The Girl Who Won My Heart…. Again.
Video Review Here
Crystal Dynamics is one of the most underrated developers in the world. In 2013 they brought a seemingly dead franchise in Tomb Raider back to the forefront of video game culture, not only as relevant, but as a force to be reckoned with. They took the Bond-esque badass heroine who was promoted just as much sexually as she was heroically and turned her into someone real, someone vulnerable, and someone who had to struggle to survive, showing those realities throughout 2013’s Tomb Raider. Lara wasn’t a hokey joke to gamers anymore, but someone who was (and deserved to be) talked about proudly, which is why Rise of the Tomb Raider was one of my most anticipated games long before it was even announced.
Rise of the Tomb Raider didn’t only meet my expectations, it blew them away. The story gave me some Indiana Jones and the Last Crusade vibes, yet really anchoring Lara with real emotional and believable weight instead of the “I can’t believe he got out of that” scenarios and hokey one-liners from Harrison Ford. Lara refuses to believe in her father’s death, so, unlike the first game, she seeks out her own adventure in search for the Devine Source, a device similar to the Holy Grail, allowing the user to fend off death, while also seeking answers to her own questions.
But, like her big screen inspiration, she is not the only one looking for this device. A supernatural enemy is also on the search, who, without spoiling anything, also have compelling reasons for wanting it. Though there are supernatural elements, I am happy that Rise of the Tomb Raider doesn’t rely on it as a storytelling crutch. Though the story is hardly the game’s strong suit, it does give us a bigger overall narrative than just ghosts and magic. It allows the supernatural to occupy the world by injecting the mystical elements where they make sense. Even from the beginning (and the ending of the previous game), the story gives you an underlying supernatural element, preparing you for what’s to come later.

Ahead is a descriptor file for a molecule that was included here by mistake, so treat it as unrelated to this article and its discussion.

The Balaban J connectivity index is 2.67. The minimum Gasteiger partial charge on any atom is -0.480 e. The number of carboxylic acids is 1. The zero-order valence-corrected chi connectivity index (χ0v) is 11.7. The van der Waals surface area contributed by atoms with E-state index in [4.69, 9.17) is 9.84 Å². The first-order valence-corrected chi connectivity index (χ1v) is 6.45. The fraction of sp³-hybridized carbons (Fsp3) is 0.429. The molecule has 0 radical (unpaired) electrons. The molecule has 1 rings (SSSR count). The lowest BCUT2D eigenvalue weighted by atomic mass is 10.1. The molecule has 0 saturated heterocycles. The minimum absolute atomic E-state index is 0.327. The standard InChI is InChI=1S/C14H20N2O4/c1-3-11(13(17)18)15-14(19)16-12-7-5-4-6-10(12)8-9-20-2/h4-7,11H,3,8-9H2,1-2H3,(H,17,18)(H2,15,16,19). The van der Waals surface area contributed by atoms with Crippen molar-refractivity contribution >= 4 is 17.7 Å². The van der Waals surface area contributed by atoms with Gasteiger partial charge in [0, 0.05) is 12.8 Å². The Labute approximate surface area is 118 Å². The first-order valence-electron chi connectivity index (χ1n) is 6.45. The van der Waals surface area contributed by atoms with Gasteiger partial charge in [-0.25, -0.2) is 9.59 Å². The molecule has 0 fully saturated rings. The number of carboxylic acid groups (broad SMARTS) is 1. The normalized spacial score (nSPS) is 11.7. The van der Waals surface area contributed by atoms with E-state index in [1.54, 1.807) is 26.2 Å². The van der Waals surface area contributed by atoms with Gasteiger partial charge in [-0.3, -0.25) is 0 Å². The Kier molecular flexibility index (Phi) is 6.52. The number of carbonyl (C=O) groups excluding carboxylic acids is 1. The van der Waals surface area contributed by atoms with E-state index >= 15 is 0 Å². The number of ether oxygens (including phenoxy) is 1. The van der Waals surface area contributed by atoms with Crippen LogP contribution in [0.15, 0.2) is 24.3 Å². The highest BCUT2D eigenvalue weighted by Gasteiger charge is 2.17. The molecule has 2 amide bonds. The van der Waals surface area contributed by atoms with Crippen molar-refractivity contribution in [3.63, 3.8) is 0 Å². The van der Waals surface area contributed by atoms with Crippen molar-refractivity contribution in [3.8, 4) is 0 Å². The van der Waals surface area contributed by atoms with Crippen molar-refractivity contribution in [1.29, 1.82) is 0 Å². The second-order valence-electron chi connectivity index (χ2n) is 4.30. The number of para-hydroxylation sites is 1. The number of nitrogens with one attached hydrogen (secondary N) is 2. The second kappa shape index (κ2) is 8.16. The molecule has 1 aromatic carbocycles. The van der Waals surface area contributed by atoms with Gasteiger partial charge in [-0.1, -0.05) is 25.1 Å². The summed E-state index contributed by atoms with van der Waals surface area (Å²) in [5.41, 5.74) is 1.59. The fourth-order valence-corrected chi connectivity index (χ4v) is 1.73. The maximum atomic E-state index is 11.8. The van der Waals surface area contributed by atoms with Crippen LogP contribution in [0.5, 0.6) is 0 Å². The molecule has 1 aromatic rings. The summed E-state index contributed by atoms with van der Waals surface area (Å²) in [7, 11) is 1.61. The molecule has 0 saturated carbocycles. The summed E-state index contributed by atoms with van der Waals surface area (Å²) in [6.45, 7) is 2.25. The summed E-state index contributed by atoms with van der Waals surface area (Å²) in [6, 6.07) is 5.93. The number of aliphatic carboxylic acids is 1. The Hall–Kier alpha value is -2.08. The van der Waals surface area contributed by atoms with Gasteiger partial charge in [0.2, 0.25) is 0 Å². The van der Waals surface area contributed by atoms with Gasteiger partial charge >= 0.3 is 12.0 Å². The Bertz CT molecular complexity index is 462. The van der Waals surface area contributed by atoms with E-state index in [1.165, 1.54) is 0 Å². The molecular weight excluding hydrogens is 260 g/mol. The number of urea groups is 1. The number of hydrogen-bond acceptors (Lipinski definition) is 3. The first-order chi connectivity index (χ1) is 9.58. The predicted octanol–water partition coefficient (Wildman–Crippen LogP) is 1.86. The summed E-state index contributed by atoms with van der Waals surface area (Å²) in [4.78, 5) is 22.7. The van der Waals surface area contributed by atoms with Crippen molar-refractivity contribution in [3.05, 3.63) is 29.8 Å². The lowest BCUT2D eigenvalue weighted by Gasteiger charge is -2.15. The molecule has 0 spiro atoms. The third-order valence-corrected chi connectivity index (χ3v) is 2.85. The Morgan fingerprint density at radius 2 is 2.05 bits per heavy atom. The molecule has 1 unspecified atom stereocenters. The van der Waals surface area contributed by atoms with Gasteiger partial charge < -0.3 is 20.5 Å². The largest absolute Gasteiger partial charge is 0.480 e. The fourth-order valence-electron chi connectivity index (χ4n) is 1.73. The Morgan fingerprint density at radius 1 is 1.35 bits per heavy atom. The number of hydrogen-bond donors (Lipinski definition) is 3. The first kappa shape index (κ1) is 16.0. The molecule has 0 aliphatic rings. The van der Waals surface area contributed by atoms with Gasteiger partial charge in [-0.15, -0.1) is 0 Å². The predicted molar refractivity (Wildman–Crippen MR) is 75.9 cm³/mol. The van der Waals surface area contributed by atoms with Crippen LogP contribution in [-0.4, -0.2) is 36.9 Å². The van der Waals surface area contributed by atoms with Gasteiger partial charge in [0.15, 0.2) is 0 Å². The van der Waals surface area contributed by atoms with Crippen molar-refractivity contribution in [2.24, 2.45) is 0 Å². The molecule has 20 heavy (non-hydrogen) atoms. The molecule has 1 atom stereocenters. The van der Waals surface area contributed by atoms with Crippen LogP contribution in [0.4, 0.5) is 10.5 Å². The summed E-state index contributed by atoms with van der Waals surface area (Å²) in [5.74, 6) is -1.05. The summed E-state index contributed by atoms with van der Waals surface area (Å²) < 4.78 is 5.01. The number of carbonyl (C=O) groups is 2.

Where the game really shines is it’s gameplay. Story never gets in the way of the mechanics, but rather they share the space, giving the player a wonderful, cohesive experience. The gameplay also outclasses anything within the genre, as I can not think of a third person action-adventure game that controls, feels, and overall looks better. That includes Naughty Dog’s Uncharted series and The Last of Us, both of which are fantastic games in their own right. The climbing feels natural, as Lara actually moves in the direction you want her to, unlike the mechanics in games like Assassin’s Creed and Uncharted. The stealth abilities feel just as fleshed out as the shooting, so players can take down the enemies anyway they see fit without feeling like those mechanics are “good enough.” Taking down snipers with your bow from across the way feels just as awesome as sneaking up on a lone guard and performing the perfect takedown. The set pieces and quick time events are also fantastic. Without any spoilers, there are big moments starting from the very beginning that have your heart racing and adrenaline pumping with that last second button press to get Lara to safety… barely. With my thirty something hours in the game there was hardly a moment where I was looking to move on because nothing in the game felt like filler content.